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Nelson strikes out side in eighth

8/9/2003

NEW YORK (AP) -- When it counted, two quiet Yankees silenced all
the pregame hype about the Boone brothers and a swap of relievers.

Nick Johnson hit a grand slam an inning after David Dellucci
made a diving catch with the bases loaded as New York rallied to
beat the Seattle Mariners 9-7 Friday night in a matchup of the
teams with the best records in the American League.

"I got a smile out of him," Yankees manager Joe Torre said of
Johnson, who reluctantly took his first curtain call.

Dellucci played down his first big moment for the Yankees since
coming to New York in the Raul Mondesi trade July 29.

"Everybody came up and gave me high-fives and knuckles and said
great catch, but I didn't pay much attention," Dellucci said.

Hideki Matsui homered for the East-leading Yankees, who won
their fifth of seven matchups with the West-leading Mariners this
season. New York opened a four-game lead over the Red Sox, who were
swept in a doubleheader by Baltimore.

Jeff Nelson came on to pitch the eighth inning and face the
Mariners for the first time since being traded back to New York for
Armando Benitez on Wednesday. Nelson struck out Ichiro Suzuki,
Willie Bloomquist and Bret Boone, punctuating his final out by
pumping his fist and leaping off the mound.

"Nelson, he was sky-high," Torre said. "He was a sharp as he
could be."

The right-hander was excited, but not for the reasons he
expected.

"It was different than I thought," he said. "It was more of
`I got the Yankees pinstripes on' and the fans. I said 'It's time
to get a win."

Benitez pitched the bottom half to a loud chorus of boos from
the 52,793 fans.

As he's been prone to do against New York in the past, most
notably in Game 1 of the Subway Series in 2000, Benitez struggled
again at Yankee Stadium. He allowed a run-scoring single to
Johnson, who set career highs with four hits and five RBI, that
made it 9-7.

"I thought he pitched well," Seattle manager Bob Melvin said.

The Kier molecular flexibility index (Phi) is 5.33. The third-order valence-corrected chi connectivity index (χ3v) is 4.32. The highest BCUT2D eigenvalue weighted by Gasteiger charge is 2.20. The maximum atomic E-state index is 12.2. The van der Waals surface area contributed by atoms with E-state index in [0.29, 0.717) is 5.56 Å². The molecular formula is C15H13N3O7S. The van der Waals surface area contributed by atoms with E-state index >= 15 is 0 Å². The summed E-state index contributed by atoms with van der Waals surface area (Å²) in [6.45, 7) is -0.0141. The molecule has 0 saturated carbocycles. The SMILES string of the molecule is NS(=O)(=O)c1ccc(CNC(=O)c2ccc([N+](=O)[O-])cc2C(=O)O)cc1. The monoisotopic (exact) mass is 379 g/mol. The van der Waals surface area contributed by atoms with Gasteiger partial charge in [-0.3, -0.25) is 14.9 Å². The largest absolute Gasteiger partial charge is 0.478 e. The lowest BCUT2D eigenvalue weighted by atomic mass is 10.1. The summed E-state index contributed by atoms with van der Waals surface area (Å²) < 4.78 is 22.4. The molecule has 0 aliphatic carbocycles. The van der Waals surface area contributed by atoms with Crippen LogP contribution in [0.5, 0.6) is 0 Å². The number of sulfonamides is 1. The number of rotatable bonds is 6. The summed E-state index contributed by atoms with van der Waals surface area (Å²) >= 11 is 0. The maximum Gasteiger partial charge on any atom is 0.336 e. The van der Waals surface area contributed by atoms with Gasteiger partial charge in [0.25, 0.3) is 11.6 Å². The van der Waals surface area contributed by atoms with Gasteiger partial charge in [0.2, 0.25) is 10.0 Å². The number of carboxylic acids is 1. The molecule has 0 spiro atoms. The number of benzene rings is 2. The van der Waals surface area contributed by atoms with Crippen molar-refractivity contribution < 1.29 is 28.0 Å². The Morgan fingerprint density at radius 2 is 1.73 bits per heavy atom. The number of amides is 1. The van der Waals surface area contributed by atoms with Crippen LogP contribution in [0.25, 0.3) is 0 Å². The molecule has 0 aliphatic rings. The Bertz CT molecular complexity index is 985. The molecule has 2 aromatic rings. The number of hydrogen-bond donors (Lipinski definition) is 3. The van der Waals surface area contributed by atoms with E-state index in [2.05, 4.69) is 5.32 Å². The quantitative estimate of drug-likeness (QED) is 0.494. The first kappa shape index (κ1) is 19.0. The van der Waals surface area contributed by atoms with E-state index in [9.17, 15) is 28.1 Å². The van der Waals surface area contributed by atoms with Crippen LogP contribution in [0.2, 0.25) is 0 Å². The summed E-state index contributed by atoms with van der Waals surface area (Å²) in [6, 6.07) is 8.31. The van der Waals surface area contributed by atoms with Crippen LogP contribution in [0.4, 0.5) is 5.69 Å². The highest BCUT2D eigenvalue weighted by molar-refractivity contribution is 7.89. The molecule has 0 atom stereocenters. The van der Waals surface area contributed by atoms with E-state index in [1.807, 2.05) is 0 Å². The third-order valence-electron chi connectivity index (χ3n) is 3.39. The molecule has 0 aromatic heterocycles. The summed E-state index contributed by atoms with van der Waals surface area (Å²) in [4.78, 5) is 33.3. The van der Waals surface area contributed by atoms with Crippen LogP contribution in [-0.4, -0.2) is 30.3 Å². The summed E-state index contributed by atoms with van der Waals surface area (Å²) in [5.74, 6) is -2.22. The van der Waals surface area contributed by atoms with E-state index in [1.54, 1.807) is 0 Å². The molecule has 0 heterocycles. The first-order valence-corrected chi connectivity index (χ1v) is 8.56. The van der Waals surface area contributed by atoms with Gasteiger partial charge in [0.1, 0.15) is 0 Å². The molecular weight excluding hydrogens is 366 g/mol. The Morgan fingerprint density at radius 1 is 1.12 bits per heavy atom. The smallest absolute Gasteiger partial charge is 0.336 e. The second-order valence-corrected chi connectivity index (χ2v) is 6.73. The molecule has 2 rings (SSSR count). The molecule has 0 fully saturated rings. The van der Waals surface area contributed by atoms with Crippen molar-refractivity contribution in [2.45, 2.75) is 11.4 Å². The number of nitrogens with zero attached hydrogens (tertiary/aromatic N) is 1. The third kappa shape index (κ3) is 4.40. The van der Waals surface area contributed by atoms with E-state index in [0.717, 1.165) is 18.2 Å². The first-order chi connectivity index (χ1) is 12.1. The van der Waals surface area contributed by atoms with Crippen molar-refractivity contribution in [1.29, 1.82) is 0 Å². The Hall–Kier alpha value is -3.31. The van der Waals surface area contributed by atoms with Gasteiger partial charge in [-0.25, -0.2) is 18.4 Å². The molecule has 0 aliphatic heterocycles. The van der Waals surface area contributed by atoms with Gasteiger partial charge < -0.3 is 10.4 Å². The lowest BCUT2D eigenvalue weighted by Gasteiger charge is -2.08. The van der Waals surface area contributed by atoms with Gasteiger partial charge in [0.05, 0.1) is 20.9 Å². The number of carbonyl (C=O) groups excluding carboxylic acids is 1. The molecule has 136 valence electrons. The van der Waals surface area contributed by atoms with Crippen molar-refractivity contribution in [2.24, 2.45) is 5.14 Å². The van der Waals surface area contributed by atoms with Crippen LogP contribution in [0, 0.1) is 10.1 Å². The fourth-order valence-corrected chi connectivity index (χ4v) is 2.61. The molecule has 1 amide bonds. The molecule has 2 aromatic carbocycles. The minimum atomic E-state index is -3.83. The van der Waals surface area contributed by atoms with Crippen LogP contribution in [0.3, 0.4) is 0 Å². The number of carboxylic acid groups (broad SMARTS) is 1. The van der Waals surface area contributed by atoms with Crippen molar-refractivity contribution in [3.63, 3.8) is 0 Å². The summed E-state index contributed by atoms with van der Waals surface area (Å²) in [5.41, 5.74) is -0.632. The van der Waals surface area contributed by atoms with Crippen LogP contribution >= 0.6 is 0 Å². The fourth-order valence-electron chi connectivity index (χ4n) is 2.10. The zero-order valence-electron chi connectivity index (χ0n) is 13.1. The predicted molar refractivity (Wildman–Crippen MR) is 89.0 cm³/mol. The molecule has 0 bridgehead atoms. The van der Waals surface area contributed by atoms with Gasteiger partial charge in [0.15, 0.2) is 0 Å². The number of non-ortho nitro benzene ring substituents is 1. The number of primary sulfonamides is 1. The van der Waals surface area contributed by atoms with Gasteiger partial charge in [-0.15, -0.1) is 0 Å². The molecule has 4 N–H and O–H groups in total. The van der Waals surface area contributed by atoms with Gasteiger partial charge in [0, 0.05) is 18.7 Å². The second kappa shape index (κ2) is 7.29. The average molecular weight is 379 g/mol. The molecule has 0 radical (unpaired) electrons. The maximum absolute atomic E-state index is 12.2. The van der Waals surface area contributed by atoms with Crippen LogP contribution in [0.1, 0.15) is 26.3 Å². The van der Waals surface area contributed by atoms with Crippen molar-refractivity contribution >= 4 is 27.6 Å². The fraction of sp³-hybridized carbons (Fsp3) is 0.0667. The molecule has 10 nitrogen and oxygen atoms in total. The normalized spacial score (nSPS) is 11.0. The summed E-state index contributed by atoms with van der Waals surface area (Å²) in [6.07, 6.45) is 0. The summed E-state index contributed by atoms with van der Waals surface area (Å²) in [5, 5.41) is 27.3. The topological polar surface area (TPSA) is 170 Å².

"It was just one of those things that found the hole."

New York's Aaron Boone, traded to the Yankees before the trade
deadline, and Seattle's Bret Boone each had one hit in the latest
episode of their sibling rivalry. Aaron Boone scored a run in the
sixth when Dellucci was hit by a pitch from Franklin with the bases
loaded.

Johnson's homer in the sixth capped an inning in which the
Yankees scored five unearned runs off Ryan Franklin (8-10) and came
after Dellucci made his catch to end the Mariners' fifth.

"I'm not trying to do too much," Johnson said, "just trying
to see the ball and swing.

Mariano Rivera pitched the ninth for his second straight save
and 23rd overall, after he'd blown his previous two save attempts.

The Yankees loaded the bases in the sixth on an error by
shortstop Mark McLemore, a single by Karim Garcia and an error by
catcher Ben Davis on a sacrifice by John Flaherty on an 0-2 count.

Alfonso Soriano, making his first start after sitting out two
games with a sore right thumb, flied out to center, Johnson then
hit his first career slam to right field, ending Franklin's night.

The Mariners batted around in the fifth against Jeff Weaver,
scoring four runs -- three with two outs -- on five singles and a
double by McLemore.

Weaver gave up three straight hits with two outs then stood with
his glove on his hip shaking his head as Torre went to the mound to
bring in Sterling Hitchcock.

Weaver, who held the Mariners to three hits in the first four
innings, seemed stunned that he was finished and made an extremely
slow walk to the dugout, serenaded by a Bronx Cheer that began
earlier in the inning.

"Weaver was good the first four innings," Torre said. "He had
terrible counts in the next. He started off 3-0 against the leadoff
hitter and it just snowballed from there."

Davis then hit a shallow fly off Hitchcock (1-2) down the
right-field line. Dellucci ran down and made a shoestring catch
while sliding chest-first on the slick grass and coming to a stop
on the warning track.

"I just went all out," Dellucci said. "As I got closer I said
let's go for it."

Melvin, Dellucci's former coach in Arizona, didn't think it was
out of the ordinary.

"I've seen him do that a ton of times. That's three runs right
there if he doesn't get it. That was a heck of a play and obviously
one of the key points of the game," he said.

The Yankees went up 3-1 in the second on Matsui's leadoff homer
and Soriano's two-run single.

Randy Winn hit a two-run homer off Chris Hammond in the seventh
to make it 8-7.

Game notes
The Yankees honored Roger Clemens with a pregame ceremony
celebrating his 300th win. The team gave him a red Hummer -- the
"Rocketmobile." Clemens and each of his four sons got
commemorative rings, and his wife Debbie was given a 300-win
pendant. ... NASCAR champion driver Richard Petty threw out the
ceremonial first pitch. ... Seattle optioned right-hander Aaron
Looper, cousin of Florida closer Braden Looper, to Triple-A Tacoma.
... Mariners infielder Rey Sanchez strained his right quadriceps
muscle and left for a pinch-hitter in the fifth. He is day-to-day.